hi EEE ya Supporting Member of TMP16 May 2022 11:15 p.m. PST

There were no "regulatory" regimental colors planned, even if they were never implemented? I thought the new model army had to wear red uniforms (at the time this color was chosen because it was the cheapest shade, but nowadays the British army would not wear uniforms of this color in combat, because the red tint is one of the most expensive.)

And the many Osprey Publishing books on the subject, can we trust them?

Timbo W17 May 2022 2:33 a.m. PST

Sure, the NMA was in red most Scots Covenanters in grey and, as KYPDs blog and the BCW Regimental Wiki shows, we know or can make a good guess at coat colours for dozens more regiments.

Problem is that the number of regiments raised in the ECW is over 1000, so only a small proportion have any surviving coat colour info.

The really old ECW Osprey iirc is mostly OK in terms of the text, apart from a few coat colour details, but the illustrations are more old fashioned – sounds weird but based on what Victorian painters thought was worn versus what contemporary records and painters show. Oh and it has an etching of the wrong Prince Maurice.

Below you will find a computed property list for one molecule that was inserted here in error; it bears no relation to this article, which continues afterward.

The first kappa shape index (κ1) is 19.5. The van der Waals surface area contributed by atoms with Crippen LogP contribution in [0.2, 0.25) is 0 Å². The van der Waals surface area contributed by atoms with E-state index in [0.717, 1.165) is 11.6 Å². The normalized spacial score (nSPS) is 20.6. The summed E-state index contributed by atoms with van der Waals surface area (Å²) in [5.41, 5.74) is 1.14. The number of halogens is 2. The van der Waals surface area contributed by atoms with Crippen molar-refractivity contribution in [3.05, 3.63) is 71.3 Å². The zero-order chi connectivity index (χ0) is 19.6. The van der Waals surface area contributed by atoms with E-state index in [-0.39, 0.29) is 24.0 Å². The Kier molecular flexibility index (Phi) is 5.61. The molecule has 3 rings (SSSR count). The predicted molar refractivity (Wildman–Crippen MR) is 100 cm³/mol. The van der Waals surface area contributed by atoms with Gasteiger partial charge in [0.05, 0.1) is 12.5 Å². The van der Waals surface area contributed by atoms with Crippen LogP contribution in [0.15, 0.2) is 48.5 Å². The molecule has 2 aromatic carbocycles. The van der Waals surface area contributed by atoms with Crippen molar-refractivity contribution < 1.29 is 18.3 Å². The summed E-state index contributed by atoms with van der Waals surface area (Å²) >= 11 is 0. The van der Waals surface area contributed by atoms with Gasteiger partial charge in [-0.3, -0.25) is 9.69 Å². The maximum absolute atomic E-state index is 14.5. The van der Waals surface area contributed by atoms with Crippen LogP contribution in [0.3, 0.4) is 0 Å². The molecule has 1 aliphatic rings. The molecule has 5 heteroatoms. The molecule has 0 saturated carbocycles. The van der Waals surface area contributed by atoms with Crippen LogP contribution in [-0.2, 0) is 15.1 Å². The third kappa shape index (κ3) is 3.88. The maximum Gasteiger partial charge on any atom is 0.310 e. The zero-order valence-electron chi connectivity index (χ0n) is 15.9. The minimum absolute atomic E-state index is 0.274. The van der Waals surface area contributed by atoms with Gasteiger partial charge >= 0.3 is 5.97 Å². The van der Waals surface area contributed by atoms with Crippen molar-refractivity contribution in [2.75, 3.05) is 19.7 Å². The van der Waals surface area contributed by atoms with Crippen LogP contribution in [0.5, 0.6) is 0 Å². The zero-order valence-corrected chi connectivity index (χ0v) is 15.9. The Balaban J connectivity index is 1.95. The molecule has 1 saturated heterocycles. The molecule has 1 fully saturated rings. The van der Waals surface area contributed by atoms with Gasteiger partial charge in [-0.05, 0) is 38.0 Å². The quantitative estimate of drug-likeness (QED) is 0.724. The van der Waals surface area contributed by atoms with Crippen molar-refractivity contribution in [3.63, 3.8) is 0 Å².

The later Cavalry, infantry etc and the campaign series Ospreys are generally pretty good.

hi EEE ya Supporting Member of TMP18 May 2022 6:52 a.m. PST

OK thank you.The NMA was in red most Scots Covenanters in grey (tunics and trousers?), and most parliamentarians before the NMA? And the royalists? There was perhaps a majority color in the armies? And the colors of the scarves.

Timbo W18 May 2022 8:02 a.m. PST

Hi Paskal,